INDIANAPOLIS— The Finish Line Inc. said Tuesday that it has named executive Samuel Sato as president of the company and elected him to its board. Sato joined Finish Line in 2007 and has served in several roles, most recently as president of the Finish Line brand. Finish Line shares climbed 66 cents to $25.30 by midday, outpacing broader market gains.» Read More
The key to responding to such cataclysmic shifts is to focus the kind of ingenuity and creativity that companies now devote to product innovation to devising innovative new business models to take those new ideas to market, writes the author.
Here are five key steps that business owners can take right now, during this lulled economy, to grow their market share and profit amidst the feeling of the widespread panic.
As someone who studies the way people perceive risk, and the importance of trust to those perceptions, it continues to amaze me how many smart successful firms like Toyota manage to forget the importance of trust until they’re in trouble, and then they have to spend huge amounts of money and effort, for years, trying to rebuild it, writes the author David Ropeik.
That got your attention, didn't it? Buxom gals showing off their assets is a sure way to get people (men) to stop in their tracks and pay attention.
Today, Goldman Sachs sued seven former private wealth management employees recently poached by Credit Suisse...Some argue that poaching talent is unethical; others say it encourages competition.
Baby Boomers' willingness to take risks makes them a group of remarkable entrepreneurs. They taught us the importance of timing and having the courage to stand up and think for ourselves.
Goldman Sachs says Marc Spilker, co-head of the firm's Investment Management Division, is retiring from the firm.
A lot of CEOs have spent the last year barely hanging on. Some businesses have not succeeded, but others are edging back from the brink. They're hoping that with a little more time, and a little more luck, they'll make it. Anne Mulcahy knows how they feel.
Institutional Investor Magazine has named its 2010 list of the best CEOs in the U.S., as well as top CFOs, investor relations professionals and companies singled-out for providing the best investor relations.
“It’s time to finally put the performance review out of its misery. This corporate sham is one of the most insidious, most damaging, and yet most ubiquitous of corporate activities,” writes the author in the new book.
Citigroup may have some credit worries in the near-term, but profitability is not a concern on any long-term basis, Vikram Pandit, CEO of Citigroup, told CNBC.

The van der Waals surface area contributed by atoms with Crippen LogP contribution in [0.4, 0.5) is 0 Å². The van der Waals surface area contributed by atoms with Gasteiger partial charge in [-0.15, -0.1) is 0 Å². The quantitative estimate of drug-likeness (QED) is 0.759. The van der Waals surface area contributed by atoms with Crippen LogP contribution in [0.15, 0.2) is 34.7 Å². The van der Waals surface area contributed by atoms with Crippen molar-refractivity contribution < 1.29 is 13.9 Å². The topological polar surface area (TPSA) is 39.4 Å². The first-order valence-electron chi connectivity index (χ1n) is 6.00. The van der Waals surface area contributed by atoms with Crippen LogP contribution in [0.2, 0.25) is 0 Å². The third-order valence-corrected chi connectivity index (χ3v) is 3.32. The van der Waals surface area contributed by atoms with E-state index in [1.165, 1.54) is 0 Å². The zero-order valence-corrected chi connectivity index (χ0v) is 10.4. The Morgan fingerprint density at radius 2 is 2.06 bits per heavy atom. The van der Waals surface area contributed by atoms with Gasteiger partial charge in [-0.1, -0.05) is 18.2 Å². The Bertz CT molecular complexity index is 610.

Layoffs, pay cuts—nobody wanted to focus on them. But they are returning. Caterpillar announced a lower than expected revenue; Verizon will cut 13,000 jobs, and Boeing spacer is cautious about 2010. And amidst all this, The Wall Street Journal advises us to stay happy.
General Motors Chairman and acting Chief Executive Ed Whitacre will take the CEO role on a permanent basis, CNBC has learned.
In the upcoming book, "13 Bankers: The Wall Street Takeover and the Next Financial Meltdown" authors Simon Johnson and James Kwak say the nation’s biggest banks are indeed way too big (spectacularly big) and that reform is needed now to prevent a second financial crisis.
Fidelity Investments President Rodger Lawson is retiring at the end of March after two-and-a-half years as the company's second-in-command.
As most of us have football playoffs on the brain, it’s helpful to look at the lessons that translate from the sports field to the job search field.
The Chairman and CEO of Alkermes had the chutzpah to get on Twitter yesterday. And he apparently isn’t just there to be a voyeur and to keep an eye on what’s being said in the biopharma Twitterverse. Pops has already sent out at least a couple of tweets.
Microsoft CEO Steve Ballmer told CNBC that his company will look into a report that a flaw in Microsoft's Internet software allowed China to launch a cyber attack on Google earlier this week.
The worst of the residential housing market is over, Equity Group Investment Chairman Sam Zell told CNBC on Wednesday. But he said fraud was a major force behind the problems.
Former Merrill Lynch CEO John Thain will probably make a career decision in the next month, a source told CNBC Tuesday. This word comes on the reports that Thain has had talks with CIT Group to take over the top spot and replace outgoing CEO Jeffrey Peek.
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